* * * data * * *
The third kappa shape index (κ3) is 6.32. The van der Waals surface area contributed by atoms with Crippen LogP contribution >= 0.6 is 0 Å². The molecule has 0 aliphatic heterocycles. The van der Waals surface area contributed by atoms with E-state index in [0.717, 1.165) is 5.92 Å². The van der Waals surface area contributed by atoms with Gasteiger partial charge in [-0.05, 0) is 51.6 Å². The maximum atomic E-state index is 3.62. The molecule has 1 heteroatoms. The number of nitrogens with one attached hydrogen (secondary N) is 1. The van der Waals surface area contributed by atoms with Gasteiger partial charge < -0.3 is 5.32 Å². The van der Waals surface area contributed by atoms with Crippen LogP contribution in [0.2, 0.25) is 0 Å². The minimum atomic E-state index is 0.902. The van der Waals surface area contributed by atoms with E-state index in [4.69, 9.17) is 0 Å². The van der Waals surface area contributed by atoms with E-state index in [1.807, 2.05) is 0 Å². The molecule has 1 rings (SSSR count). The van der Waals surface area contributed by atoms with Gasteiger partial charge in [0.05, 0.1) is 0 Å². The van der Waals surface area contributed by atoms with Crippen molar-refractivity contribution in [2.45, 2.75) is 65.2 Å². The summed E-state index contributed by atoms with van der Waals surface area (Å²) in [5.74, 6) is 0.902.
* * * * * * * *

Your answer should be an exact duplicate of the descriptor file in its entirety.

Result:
The third kappa shape index (κ3) is 6.32. The van der Waals surface area contributed by atoms with Crippen LogP contribution >= 0.6 is 0 Å². The molecule has 0 aliphatic heterocycles. The van der Waals surface area contributed by atoms with E-state index in [0.717, 1.165) is 5.92 Å². The van der Waals surface area contributed by atoms with Gasteiger partial charge in [-0.05, 0) is 51.6 Å². The maximum atomic E-state index is 3.62. The molecule has 1 heteroatoms. The number of nitrogens with one attached hydrogen (secondary N) is 1. The van der Waals surface area contributed by atoms with Gasteiger partial charge < -0.3 is 5.32 Å². The van der Waals surface area contributed by atoms with Crippen LogP contribution in [0.2, 0.25) is 0 Å². The minimum atomic E-state index is 0.902. The van der Waals surface area contributed by atoms with E-state index in [4.69, 9.17) is 0 Å². The van der Waals surface area contributed by atoms with E-state index in [1.807, 2.05) is 0 Å². The molecule has 1 rings (SSSR count). The van der Waals surface area contributed by atoms with Gasteiger partial charge in [0.05, 0.1) is 0 Å². The van der Waals surface area contributed by atoms with Crippen molar-refractivity contribution in [2.45, 2.75) is 65.2 Å². The summed E-state index contributed by atoms with van der Waals surface area (Å²) in [5.74, 6) is 0.902.